Jan. 25, 2006- Dr. James McGreevy will have little time to rest as he returns from his 8-week tour of duty in Iraq as a flight surgeon. He is co-founder and co-inventor of the technology behind Vestan-a medical imaging technology company that has recently been granted a Virtual Incubator Program Award (VIP Award) from the University of Utah’s Technology Commercialization Office and the University of Utah Research Foundation. Upon his return from Iraq, Dr. McGreevy plans to resume his clinical duties at the University of Utah Hospital by February 1, 2006.
Vestan is a University of Utah spin-off company that has licensed technology from the U to empower surgeons with new imaging techniques and to aid in the visualization of tumors. The University of Utah Chemistry Department developed a series of fluorescent vitamin B12 molecules and imaging instrumentation that can be used to improve the outcome of surgical removal of cancerous tumors. After injection of the imaging drugs, the cancerous tissue glows brightly. Dr. McGreevy says this technology will help operating room surgeons identify where the cancerous tissue stops and where the healthy tissue starts. “I am hopeful that this new method of identifying malignant tissue in the operating room will be useful not only for breast cancer treatment, but eventually for cancers of the abdomen, as this technology is wonderfully adaptable to laparoscopic instrumentation that is already available in every operating room in the United States,” said McGreevy.
Just one example of what this technology can do is in the treatment of breast cancer patients undergoing a lumpectomy. Approximately one million breast biopsies for suspected cancer are performed every year in the United States. Only 20% of those surgeries show that there is actual cancer in the breast, with the other 80% being benign tumors. An intraoperative marker for cancer would prevent the removal of normal tissue. If the biopsy shows cancer, surgeons must rely on their sense of touch to identify and remove malignant tumors during the operation. Because the sense of touch is inaccurate during the operation, up to 40% of patients who go in for a lumpectomy procedure end up needing a second operation because tumor was left behind. This technology may help save healthy breast tissue. It actually causes the cancerous tumors to become fluorescent and thereby allows direct visualization; doctors no longer have to feel around for the tumor during the operation, but can easily identify and remove it on their first try. This technology has the potential to decrease operating room time, decrease the number of second surgeries that are performed, as well as decrease the cost and trauma to patients.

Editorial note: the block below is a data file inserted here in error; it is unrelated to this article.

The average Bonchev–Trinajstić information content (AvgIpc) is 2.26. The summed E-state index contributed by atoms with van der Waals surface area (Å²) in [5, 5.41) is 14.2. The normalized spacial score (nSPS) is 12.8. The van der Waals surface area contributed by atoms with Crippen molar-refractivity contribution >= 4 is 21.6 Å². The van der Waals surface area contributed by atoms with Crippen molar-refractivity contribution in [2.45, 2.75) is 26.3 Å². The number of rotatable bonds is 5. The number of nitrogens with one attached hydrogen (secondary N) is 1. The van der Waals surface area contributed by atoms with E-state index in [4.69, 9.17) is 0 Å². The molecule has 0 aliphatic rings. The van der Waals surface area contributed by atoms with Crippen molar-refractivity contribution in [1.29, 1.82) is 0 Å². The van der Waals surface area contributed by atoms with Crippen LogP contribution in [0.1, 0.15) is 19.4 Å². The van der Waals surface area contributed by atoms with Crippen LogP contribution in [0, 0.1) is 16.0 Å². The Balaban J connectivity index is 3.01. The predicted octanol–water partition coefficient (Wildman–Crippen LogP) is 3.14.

Vestan was co-founded in June of 2005 when University of Utah Chemistry Professor Charles Grissom, Ph.D. and Professor of Surgery James McGreevy, M.D. decided they really owed it to the University and to the state of Utah to move this technology forward. Kirk Ririe who is President and CEO of Idaho Technology in Salt Lake City, is also a founding partner in Vestan. Mr. Ririe brings decades of leadership in profitable entrepreneurial ventures to the team and shares in Grissom and McGreevy’s desire to contribute to the high technology community of Utah. In addition to McGreevy’s regular duties as a trauma and cancer surgeon at the University of Utah Hospital and the Huntsman Cancer Institute, he is the Director of the Surgical Residency Program at the University. Colonel McGreevy is a Senior Flight Surgeon in the US Air Force Reserve and Commander of the 419th Medical Squadron at Hill Air Force Base. He has just returned from a deployment to Balad Air Base in Iraq.
Dr. Grissom says in order for medical technology to have a broad effect, it needs to be useful in the community hospital setting. “The Huntsman Cancer Institute and the University of Utah Hospital can perform many miraculous surgical procedures, but we really want to put this technology in the hands of all community surgeons where the majority of cancer surgeries are performed. We’ve done this by keeping the imaging technology simple and keeping the price of the imaging drug down in implementing the technology,” said Grissom. “It’s too easy to lose site of the inherent financial limitations of healthcare and to price life-saving technologies beyond the reach of the broadest population.”
The VIP program is a competitive grant program that is designed to enhance the potential success of spin-off companies that use technology created at the University of Utah. The program allows new spin-off companies to compete for awards of up to $50,000 in research voucher credits for sponsored research at the University. “The VIP’s encourage technology spin-off companies to further partner with the University to access its unique resources for product development and support, and this promotes the acceleration and success rate of these spin-offs. Their success will further spur economic development throughout the State of Utah,” said Jack Brittain, University Vice President for Technology Venture Development.